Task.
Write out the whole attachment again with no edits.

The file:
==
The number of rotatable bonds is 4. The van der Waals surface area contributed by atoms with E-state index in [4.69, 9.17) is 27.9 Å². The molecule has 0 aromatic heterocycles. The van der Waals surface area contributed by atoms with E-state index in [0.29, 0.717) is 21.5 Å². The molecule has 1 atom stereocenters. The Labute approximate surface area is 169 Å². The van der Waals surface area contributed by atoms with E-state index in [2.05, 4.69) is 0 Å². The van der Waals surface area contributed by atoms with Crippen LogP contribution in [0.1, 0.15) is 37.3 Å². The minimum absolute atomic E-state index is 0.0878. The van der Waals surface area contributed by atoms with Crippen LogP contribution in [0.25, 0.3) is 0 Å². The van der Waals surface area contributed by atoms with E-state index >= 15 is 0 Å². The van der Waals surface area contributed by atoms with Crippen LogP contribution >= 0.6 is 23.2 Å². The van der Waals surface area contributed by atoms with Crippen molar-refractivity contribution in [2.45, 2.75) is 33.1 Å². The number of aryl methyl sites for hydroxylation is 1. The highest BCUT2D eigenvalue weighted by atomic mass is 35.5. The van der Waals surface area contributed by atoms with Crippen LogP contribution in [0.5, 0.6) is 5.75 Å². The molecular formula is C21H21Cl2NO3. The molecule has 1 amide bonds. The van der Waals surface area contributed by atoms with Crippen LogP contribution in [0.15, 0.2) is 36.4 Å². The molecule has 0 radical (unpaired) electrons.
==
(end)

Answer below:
The number of rotatable bonds is 4. The van der Waals surface area contributed by atoms with E-state index in [4.69, 9.17) is 27.9 Å². The molecule has 0 aromatic heterocycles. The van der Waals surface area contributed by atoms with E-state index in [0.29, 0.717) is 21.5 Å². The molecule has 1 atom stereocenters. The Labute approximate surface area is 169 Å². The van der Waals surface area contributed by atoms with E-state index in [2.05, 4.69) is 0 Å². The van der Waals surface area contributed by atoms with Crippen LogP contribution in [0.1, 0.15) is 37.3 Å². The minimum absolute atomic E-state index is 0.0878. The van der Waals surface area contributed by atoms with Crippen LogP contribution in [0.25, 0.3) is 0 Å². The van der Waals surface area contributed by atoms with E-state index >= 15 is 0 Å². The van der Waals surface area contributed by atoms with Crippen LogP contribution >= 0.6 is 23.2 Å². The van der Waals surface area contributed by atoms with Crippen molar-refractivity contribution in [2.45, 2.75) is 33.1 Å². The number of aryl methyl sites for hydroxylation is 1. The highest BCUT2D eigenvalue weighted by atomic mass is 35.5. The van der Waals surface area contributed by atoms with Crippen LogP contribution in [0.5, 0.6) is 5.75 Å². The molecular formula is C21H21Cl2NO3. The molecule has 1 amide bonds. The van der Waals surface area contributed by atoms with Crippen LogP contribution in [0.15, 0.2) is 36.4 Å². The molecule has 0 radical (unpaired) electrons.